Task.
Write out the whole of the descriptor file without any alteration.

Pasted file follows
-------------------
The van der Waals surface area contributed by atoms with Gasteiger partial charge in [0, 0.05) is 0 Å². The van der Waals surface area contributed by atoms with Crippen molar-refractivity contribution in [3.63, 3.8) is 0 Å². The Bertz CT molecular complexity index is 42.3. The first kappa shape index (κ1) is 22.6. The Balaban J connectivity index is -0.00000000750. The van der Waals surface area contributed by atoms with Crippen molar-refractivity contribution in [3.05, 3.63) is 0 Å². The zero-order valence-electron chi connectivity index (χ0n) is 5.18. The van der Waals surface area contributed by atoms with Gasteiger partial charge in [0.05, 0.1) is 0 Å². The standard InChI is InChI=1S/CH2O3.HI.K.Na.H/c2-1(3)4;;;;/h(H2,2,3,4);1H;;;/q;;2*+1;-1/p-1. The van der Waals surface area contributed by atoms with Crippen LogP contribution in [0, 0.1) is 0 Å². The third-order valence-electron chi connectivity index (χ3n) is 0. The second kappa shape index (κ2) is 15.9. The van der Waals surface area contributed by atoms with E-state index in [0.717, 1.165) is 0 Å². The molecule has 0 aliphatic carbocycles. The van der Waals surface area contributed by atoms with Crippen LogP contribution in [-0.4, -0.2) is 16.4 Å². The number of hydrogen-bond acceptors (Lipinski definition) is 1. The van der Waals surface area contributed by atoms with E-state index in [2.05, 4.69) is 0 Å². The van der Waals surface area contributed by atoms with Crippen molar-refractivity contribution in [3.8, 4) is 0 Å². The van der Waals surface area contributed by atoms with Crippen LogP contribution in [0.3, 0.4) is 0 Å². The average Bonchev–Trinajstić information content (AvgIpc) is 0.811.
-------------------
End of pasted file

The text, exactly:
The van der Waals surface area contributed by atoms with Gasteiger partial charge in [0, 0.05) is 0 Å². The van der Waals surface area contributed by atoms with Crippen molar-refractivity contribution in [3.63, 3.8) is 0 Å². The Bertz CT molecular complexity index is 42.3. The first kappa shape index (κ1) is 22.6. The Balaban J connectivity index is -0.00000000750. The van der Waals surface area contributed by atoms with Crippen molar-refractivity contribution in [3.05, 3.63) is 0 Å². The zero-order valence-electron chi connectivity index (χ0n) is 5.18. The van der Waals surface area contributed by atoms with Gasteiger partial charge in [0.05, 0.1) is 0 Å². The standard InChI is InChI=1S/CH2O3.HI.K.Na.H/c2-1(3)4;;;;/h(H2,2,3,4);1H;;;/q;;2*+1;-1/p-1. The van der Waals surface area contributed by atoms with Crippen LogP contribution in [0, 0.1) is 0 Å². The third-order valence-electron chi connectivity index (χ3n) is 0. The second kappa shape index (κ2) is 15.9. The van der Waals surface area contributed by atoms with E-state index in [0.717, 1.165) is 0 Å². The molecule has 0 aliphatic carbocycles. The van der Waals surface area contributed by atoms with Crippen LogP contribution in [-0.4, -0.2) is 16.4 Å². The number of hydrogen-bond acceptors (Lipinski definition) is 1. The van der Waals surface area contributed by atoms with E-state index in [2.05, 4.69) is 0 Å². The van der Waals surface area contributed by atoms with Crippen molar-refractivity contribution in [3.8, 4) is 0 Å². The van der Waals surface area contributed by atoms with Crippen LogP contribution in [0.3, 0.4) is 0 Å². The average Bonchev–Trinajstić information content (AvgIpc) is 0.811.